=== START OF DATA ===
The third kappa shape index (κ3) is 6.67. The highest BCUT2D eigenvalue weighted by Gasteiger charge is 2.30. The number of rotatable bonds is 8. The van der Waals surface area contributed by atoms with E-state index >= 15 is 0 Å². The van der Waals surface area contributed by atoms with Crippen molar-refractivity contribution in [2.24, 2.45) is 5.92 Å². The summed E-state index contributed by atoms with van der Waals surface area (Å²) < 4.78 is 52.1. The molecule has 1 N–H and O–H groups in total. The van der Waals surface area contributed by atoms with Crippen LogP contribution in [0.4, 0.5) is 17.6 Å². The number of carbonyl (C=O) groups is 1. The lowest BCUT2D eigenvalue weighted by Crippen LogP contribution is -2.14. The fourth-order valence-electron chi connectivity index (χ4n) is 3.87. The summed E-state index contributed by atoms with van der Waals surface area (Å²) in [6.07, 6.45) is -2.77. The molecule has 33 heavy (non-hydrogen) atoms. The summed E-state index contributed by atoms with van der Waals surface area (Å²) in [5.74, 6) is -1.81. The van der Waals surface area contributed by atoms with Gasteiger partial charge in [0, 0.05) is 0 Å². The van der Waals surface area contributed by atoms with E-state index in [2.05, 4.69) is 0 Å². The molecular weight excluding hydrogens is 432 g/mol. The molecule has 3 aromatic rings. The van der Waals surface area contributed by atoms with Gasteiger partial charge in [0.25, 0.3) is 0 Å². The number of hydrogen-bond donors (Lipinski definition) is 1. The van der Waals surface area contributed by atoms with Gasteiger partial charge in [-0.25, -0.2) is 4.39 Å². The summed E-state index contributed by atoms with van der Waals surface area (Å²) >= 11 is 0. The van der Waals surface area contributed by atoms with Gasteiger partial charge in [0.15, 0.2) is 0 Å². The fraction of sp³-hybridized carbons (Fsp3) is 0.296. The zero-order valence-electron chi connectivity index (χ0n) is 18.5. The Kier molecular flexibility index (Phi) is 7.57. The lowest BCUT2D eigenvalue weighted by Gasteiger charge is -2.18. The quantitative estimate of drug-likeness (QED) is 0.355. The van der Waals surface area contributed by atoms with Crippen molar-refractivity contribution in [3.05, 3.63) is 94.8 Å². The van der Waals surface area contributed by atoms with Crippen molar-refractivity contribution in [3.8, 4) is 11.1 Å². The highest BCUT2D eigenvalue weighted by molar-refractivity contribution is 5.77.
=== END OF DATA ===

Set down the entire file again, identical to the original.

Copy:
The third kappa shape index (κ3) is 6.67. The highest BCUT2D eigenvalue weighted by Gasteiger charge is 2.30. The number of rotatable bonds is 8. The van der Waals surface area contributed by atoms with E-state index >= 15 is 0 Å². The van der Waals surface area contributed by atoms with Crippen molar-refractivity contribution in [2.24, 2.45) is 5.92 Å². The summed E-state index contributed by atoms with van der Waals surface area (Å²) < 4.78 is 52.1. The molecule has 1 N–H and O–H groups in total. The van der Waals surface area contributed by atoms with Crippen LogP contribution in [0.4, 0.5) is 17.6 Å². The number of carbonyl (C=O) groups is 1. The lowest BCUT2D eigenvalue weighted by Crippen LogP contribution is -2.14. The fourth-order valence-electron chi connectivity index (χ4n) is 3.87. The summed E-state index contributed by atoms with van der Waals surface area (Å²) in [6.07, 6.45) is -2.77. The molecule has 33 heavy (non-hydrogen) atoms. The summed E-state index contributed by atoms with van der Waals surface area (Å²) in [5.74, 6) is -1.81. The van der Waals surface area contributed by atoms with Gasteiger partial charge in [0, 0.05) is 0 Å². The van der Waals surface area contributed by atoms with E-state index in [2.05, 4.69) is 0 Å². The molecular weight excluding hydrogens is 432 g/mol. The molecule has 3 aromatic rings. The van der Waals surface area contributed by atoms with Gasteiger partial charge in [0.25, 0.3) is 0 Å². The number of hydrogen-bond donors (Lipinski definition) is 1. The van der Waals surface area contributed by atoms with Gasteiger partial charge in [-0.25, -0.2) is 4.39 Å². The summed E-state index contributed by atoms with van der Waals surface area (Å²) >= 11 is 0. The van der Waals surface area contributed by atoms with Gasteiger partial charge in [0.15, 0.2) is 0 Å². The fraction of sp³-hybridized carbons (Fsp3) is 0.296. The zero-order valence-electron chi connectivity index (χ0n) is 18.5. The Kier molecular flexibility index (Phi) is 7.57. The lowest BCUT2D eigenvalue weighted by Gasteiger charge is -2.18. The quantitative estimate of drug-likeness (QED) is 0.355. The van der Waals surface area contributed by atoms with Crippen molar-refractivity contribution in [3.05, 3.63) is 94.8 Å². The van der Waals surface area contributed by atoms with Crippen molar-refractivity contribution in [3.8, 4) is 11.1 Å². The highest BCUT2D eigenvalue weighted by molar-refractivity contribution is 5.77.